ALLEGATIONS this week by senior Turkish officials of an "Iranian connection" behind recent political killings in Turkey has provoked a crisis in relations between Ankara and Tehran.
The government of Prime Minister Suleyman Demirel, using cautious diplomatic language, has said that Iran is involved in Islamic terrorism in Turkey, but so far has refrained from directly accusing the Iranian government.
Faced with a flat Iranian denial on any involvement in political violence in Turkey, Turkish Foreign Minister Hikmet Cetin last weekend handed over to his Iranian counterpart, Ali Akbar Velayati, a file containing information provided by members of a so-called Islamic Action movement in Turkey who were arrested in connection with recent killings. The document was said to contain testimonies indicating that Turkish militants were trained in Iran, details about the location of a camp, and names and telepho ne numbers of accused Iranian and Turkish operatives. A welcome response
The Iranians then agreed to conduct a joint investigation with the Turks on the validity of these allegations - a move that was welcomed in Ankara.
"Iran may categorically deny this information, but there is evidence supporting it," Mr. Demirel told a parliamentary group on Tuesday. "If in fact the state [in Iran] is not involved, who is? Iran has an obligation to cooperate with us to unearth the facts.... Iran has a responsibility in this matter, if she does not want a deterioration in our relations."
In a similar message to Iranian President Hashemi Rafsanjani, Demirel urged Iran to investigate the activities said to be conducted inside Iran in support of Turkish militants, and warned that if this is not done "relations between the two countries would be overshadowed" by Iran's noncooperation.
The allegations follow the Jan. 24 murder of a prominent Turkish journalist, Ugur Mumcu, and an abortive assassination attempt on Jack Kamhi, a leading Turkish industrialist and prominent member of Turkey's Jewish community. Later investigation of these terrorist acts led to the discovery of the Islamic Action organization and the arrest of several members. Those arrested have since been linked to other killings.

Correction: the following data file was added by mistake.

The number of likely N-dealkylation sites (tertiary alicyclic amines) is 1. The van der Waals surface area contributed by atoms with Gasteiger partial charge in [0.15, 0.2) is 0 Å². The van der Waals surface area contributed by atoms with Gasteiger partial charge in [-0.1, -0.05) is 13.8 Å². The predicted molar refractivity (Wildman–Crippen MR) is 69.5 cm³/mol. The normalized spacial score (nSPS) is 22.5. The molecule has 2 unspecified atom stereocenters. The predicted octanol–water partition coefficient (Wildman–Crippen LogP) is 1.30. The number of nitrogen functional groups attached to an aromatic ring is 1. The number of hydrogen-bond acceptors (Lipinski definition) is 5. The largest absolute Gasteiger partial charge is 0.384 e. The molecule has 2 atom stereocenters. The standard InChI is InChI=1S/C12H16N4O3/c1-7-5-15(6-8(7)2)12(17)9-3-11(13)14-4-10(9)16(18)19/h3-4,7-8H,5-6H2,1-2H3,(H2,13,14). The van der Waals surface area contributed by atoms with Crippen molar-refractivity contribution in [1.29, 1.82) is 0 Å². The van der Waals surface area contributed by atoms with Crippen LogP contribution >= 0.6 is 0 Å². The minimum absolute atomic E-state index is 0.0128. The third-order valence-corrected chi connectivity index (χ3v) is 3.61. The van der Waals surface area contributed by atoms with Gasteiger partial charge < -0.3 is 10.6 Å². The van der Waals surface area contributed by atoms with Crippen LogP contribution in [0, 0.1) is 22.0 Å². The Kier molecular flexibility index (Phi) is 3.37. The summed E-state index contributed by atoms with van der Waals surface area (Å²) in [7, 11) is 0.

The crackdown on the Islamic terrorist network was announced by Interior Minister Ismet Sezgin. "In the light of the evidence it is clear that those who committed these murders had connections with Iran," he said. He added that there were strong indications that the pro-Iranian Turkish terrorists had contacts with the Iranian secret service Savama.
Mr. Sezgin's assertions and other statements made by police spokesmen come at a time when anti-Iranian feelings are spreading in Turkey. The death of Mumcu, a prominent investigative journalist who criticized Islamic fundamentalism and defended Ankara's secular system, led to massive demonstrations throughout the country.
Days before the allegations by the authorities on the Iranian connection, the Turkish press carried reports and furious comments about Iran's involvement in trying to "export the Islamic revolution" to this country.
Despite the strong turnout for pro-secular demonstrations, a backlash by pro-fundamentalist Turkish groups is expected.
Neomettin Erbakan, leader of the pro-Islamic Welfare Party, has accused the authorities of lying about the recent killings. In his view, it is the US Central Intelligence Agency, Israel's Mossad agency, and other Western imperialists who are behind the efforts to destablize Turkey. This theme has found support with pro-fundamentalist publications and radical youth.
Such support for Iranian-style politics has prompted Ankara to keep this dispute contained. "We must act on this matter cautiously and cooly," Demirel told his parliamentarians.
Government officials say they do not want to antagonize an important - and difficult - neighbor such as Iran, as much as it does not want to provoke an internal confrontation between secularists and Islamists that would lead to a polarization of the Turkish society. Common interests
Turkish diplomats say that while Turkey and Iran pursue separate foreign policy goals regarding Central Asia and have different ideologies, they share common interests.
Despite the current crisis, Turkish and Iranian foreign ministers met their Syrian counterpart in Damascus yesterday to coordinate policy on neighboring Iraq. A previous meeting, hosted by Turkey, was held to discuss Kurdish autonomy in Iraq's northern region, a source of common concern for Iraq's three neighbors.
For now, these common interests will bind Turkey and Iran into a constructive relationship, observers say. The ties explain the Turkish reluctance to blame Iran directly for official or unofficial support for Islamic radicals in Turkey.
Discussing his meeting with the Iranian foreign minister, the Turkish Foreign Minister Cetin said, "I told him that such issues should not be permitted to harm our relations. But I also made it clear that terrorism is an issue of top priority to Turkey."